Monthly Archives: April 2018


PRETORIA– South Africa’s Ministers of Transport and Labour have called on parties involved in the ongoing bus strike to come to a negotiated settlement.

Transport Minister Dr Blade Nzimande and Labour Minister Mildred Oliphant have met with representatives of organised labour and employers in the bus industry, where they were briefed by both parties on their bargaining positions aimed at ending the protracted bus strike.

The Ministers noted progress in negotiations and appreciated the fact that both parties are determined to resolve the impasse swiftly, with concessions already made from the original positions held by both parties prior to the negotiations.

Both Ministers called on all parties involved to find a negotiated settlement under the allowable rules and regulations in the interest of all South Africans.

Now in its second week, the bus strike has left thousands of commuters stranded, with many being forced to use other modes of more expensive transport.

In their joint statement, the Ministers said while they are not party to the negotiations, the only reasonable outcome that they expect from the negotiations is the immediate resumption of bus operations, while labour and employers are finding a permanent solution to the impasse.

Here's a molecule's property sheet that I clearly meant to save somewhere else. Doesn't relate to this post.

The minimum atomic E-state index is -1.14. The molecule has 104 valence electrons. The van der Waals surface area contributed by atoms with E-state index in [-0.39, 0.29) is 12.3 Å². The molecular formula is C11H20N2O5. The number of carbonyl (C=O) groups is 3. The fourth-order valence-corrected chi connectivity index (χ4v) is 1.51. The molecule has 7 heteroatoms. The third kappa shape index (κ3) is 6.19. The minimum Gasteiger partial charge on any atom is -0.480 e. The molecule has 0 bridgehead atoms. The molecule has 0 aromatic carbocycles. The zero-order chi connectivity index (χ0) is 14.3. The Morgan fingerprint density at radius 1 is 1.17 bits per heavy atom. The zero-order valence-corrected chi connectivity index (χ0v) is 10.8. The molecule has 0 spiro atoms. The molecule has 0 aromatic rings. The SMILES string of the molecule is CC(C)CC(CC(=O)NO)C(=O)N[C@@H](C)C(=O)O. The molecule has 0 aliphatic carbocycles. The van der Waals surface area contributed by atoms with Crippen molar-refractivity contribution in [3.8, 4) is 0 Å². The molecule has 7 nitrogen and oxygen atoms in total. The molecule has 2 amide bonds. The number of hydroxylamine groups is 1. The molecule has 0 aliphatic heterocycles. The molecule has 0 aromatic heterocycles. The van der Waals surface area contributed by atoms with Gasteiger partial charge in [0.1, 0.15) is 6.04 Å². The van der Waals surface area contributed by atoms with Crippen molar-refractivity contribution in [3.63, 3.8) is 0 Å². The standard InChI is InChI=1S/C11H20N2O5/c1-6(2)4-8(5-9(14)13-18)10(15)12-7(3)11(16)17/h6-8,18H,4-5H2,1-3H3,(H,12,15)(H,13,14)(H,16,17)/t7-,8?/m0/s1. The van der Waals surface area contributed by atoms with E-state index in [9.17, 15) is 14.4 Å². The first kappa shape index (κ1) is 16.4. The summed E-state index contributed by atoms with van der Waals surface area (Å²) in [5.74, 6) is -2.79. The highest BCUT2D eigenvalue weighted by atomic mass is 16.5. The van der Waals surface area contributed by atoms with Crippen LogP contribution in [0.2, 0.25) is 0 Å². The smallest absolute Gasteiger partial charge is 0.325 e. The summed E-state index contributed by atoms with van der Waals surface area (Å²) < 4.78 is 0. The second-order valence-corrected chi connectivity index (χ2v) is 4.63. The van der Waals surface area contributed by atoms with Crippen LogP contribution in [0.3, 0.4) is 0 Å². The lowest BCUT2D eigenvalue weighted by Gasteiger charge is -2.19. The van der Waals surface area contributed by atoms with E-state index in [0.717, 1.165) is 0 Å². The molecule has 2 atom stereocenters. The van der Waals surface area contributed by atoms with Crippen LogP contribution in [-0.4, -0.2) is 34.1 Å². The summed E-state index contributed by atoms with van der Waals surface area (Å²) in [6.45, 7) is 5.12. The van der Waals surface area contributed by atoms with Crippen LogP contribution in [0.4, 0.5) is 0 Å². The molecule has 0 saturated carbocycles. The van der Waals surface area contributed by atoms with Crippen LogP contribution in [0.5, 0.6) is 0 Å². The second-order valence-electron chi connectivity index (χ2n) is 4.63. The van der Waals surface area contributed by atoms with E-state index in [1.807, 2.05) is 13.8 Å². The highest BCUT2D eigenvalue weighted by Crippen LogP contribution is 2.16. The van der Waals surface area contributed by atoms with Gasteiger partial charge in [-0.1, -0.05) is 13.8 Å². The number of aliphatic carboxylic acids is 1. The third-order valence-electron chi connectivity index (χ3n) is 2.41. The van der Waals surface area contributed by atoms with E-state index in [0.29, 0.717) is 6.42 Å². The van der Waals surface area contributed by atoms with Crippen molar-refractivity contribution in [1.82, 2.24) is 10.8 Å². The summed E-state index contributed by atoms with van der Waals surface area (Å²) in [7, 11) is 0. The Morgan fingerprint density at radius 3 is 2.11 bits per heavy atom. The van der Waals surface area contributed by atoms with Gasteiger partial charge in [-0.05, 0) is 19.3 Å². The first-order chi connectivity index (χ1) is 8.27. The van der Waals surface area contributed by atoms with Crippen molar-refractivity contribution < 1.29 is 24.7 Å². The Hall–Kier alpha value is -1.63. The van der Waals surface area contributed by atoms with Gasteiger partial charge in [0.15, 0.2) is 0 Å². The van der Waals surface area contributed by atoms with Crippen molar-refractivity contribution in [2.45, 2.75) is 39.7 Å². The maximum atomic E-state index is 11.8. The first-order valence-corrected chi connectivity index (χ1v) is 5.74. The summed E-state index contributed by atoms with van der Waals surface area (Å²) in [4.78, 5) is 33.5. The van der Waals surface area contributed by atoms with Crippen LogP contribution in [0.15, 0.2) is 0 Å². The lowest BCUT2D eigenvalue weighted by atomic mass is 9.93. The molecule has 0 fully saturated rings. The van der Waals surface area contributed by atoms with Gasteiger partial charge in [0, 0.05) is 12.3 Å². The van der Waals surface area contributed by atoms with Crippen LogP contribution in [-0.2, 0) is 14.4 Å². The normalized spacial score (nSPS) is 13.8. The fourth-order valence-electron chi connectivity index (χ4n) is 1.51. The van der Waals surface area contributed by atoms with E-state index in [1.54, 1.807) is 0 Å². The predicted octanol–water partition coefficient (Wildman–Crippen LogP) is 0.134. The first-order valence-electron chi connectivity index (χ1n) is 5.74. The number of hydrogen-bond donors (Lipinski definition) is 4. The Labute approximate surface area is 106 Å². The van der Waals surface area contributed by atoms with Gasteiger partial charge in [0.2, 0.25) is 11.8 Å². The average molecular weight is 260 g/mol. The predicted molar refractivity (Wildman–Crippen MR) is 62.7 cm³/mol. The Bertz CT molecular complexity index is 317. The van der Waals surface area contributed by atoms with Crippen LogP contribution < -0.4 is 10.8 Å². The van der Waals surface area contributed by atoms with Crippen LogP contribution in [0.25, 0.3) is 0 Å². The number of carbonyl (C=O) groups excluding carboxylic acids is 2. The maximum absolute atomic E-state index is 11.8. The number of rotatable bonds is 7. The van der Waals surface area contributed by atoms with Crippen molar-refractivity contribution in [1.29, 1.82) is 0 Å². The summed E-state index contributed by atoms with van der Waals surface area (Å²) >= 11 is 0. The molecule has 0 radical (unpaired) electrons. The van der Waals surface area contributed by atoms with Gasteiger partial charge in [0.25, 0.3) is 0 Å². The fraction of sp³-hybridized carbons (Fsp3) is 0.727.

Both Ministers will continue to observe the negotiations with keen interest and wished all involved best regards in concluding the negotiations.

Bus drivers involved in the strike are demanding a 9.5% salary increase in the first year and 9% in the second year. They initially demanded 12%, with their employers offering 7%.

The South African Transport Workers and Allied Workers Union (Satawu) announced last week that they will be intensifying strike action this week. Last week, negotiations deadlocked with unions refusing to back down from their demands.


Hanergy Launches CSR Campaign to Bring Accessible Solar Powered Lighting to Africa

Company’s innovative thin-film solar powered “Humbrella” to help increase access to clean and free electricity

BEIJING, April 28, 2018 /PRNewswire/ — Hanergy, a pioneering multinational clean energy company, today announced the launch of its “Lighting Africa” Project, under which the company will donate its first off line bath of solar-powered Humbrella, which is worth of a million RMB (US$160,000) to Africa through the China NGO Network for International Exchange.